By Thomas F. Staley
I recently walked a group of students through our building and watched as they gasped in astonishment at seeing the original, handwritten manuscripts of works they had read and studied in their classes. It is always a pleasure to see students in the Ransom Center, whether they are here for class visits or tours, to conduct research for papers or other projects, or to attend our exhibitions and programs. Students are inspired and enriched by their experiences here, and they often offer us much in return. This fact is clearly evident with our graduate student internship program.
Since 1989, nearly 70 students have been trained through our highly competitive, two-year graduate student internship program. These students come from diverse backgrounds at The University of Texas at Austin. Many of them attend the University's School of Information, but others are students of literature, American Studies, French, Italian, music, history, art history, film, or anthropology. These interns spend their first year working closely with the Ransom Center's public services staff to assist researchers, students, and visitors to our reading room. In their second year, their work broadens, and they often take on additional projects related to their interests and expertise. Our graduate student interns have ably assisted with the curation of exhibitions. They have programmed and developed interactive technology features. They have cataloged collections. They have selected and displayed collection materials for class visits. They have helped write and produce videos for marketing and publicity purposes. I am always impressed with the quality of their contributions and the professionalism with which they approach their work. Their two-year terms feel all too brief when it comes time to say goodbye. Fortunately, so many of our former interns have become our peers and colleagues in the special collections field at such institutions as Harvard University, Princeton University, Stanford University, the New York Public Library, Yale University, the University of Kansas, New York University, the University of Virginia, and even here at the Ransom Center.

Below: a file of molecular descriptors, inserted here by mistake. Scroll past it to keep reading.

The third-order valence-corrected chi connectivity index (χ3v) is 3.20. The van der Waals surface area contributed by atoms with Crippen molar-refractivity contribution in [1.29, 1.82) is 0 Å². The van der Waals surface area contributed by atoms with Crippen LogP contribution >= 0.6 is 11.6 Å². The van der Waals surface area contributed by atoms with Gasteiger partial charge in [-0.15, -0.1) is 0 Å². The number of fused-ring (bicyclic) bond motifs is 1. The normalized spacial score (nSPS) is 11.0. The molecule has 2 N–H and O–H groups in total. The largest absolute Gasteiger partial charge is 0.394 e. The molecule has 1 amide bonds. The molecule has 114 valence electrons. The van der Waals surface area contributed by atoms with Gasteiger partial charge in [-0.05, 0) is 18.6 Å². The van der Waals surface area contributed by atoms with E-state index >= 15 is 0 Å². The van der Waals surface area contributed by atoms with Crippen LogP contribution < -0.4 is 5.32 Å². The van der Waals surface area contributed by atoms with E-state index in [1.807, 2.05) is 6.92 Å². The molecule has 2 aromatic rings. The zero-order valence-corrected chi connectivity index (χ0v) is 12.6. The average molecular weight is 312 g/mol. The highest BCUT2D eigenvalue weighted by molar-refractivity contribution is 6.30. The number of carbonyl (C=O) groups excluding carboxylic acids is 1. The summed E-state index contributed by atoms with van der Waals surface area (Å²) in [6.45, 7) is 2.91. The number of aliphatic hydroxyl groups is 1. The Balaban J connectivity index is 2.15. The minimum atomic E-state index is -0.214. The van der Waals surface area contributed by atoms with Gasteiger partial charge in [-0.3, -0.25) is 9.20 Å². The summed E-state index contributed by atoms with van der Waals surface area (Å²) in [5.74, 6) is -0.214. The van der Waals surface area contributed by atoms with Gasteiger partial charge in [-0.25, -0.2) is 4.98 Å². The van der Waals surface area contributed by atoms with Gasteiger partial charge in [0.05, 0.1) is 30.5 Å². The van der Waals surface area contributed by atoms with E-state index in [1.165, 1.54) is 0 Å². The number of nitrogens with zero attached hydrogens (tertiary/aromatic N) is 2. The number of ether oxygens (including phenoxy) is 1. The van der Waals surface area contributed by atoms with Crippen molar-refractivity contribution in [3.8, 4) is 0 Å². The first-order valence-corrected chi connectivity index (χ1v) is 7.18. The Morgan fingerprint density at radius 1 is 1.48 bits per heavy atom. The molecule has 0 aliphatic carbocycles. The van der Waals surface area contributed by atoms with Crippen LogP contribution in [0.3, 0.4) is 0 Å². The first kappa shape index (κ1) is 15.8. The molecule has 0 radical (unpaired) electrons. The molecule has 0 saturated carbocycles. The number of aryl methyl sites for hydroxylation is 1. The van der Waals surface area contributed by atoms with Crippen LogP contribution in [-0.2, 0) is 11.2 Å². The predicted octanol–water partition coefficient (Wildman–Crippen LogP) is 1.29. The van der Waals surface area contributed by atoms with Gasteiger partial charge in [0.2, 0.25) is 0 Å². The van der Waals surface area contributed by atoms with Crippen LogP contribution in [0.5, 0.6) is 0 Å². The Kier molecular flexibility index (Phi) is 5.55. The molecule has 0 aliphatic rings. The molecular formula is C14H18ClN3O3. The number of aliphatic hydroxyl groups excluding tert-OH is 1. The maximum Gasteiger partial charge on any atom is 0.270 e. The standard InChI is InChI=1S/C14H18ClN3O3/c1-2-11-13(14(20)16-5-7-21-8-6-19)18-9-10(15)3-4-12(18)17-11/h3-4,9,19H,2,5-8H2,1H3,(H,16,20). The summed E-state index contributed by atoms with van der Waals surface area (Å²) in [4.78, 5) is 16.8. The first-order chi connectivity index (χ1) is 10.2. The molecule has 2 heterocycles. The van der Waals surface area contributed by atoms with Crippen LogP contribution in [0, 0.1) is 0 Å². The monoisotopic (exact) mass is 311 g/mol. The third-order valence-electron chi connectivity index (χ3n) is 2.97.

We benefit daily from the insightful contributions and diverse backgrounds of our graduate student interns. Their work here enriches the experiences of scholars and other visitors to the Center. But equally important, their contributions often cause their fellow students at the University—who may have never before seen materials like those in our collections—to light up with delight.
—Thomas F. Staley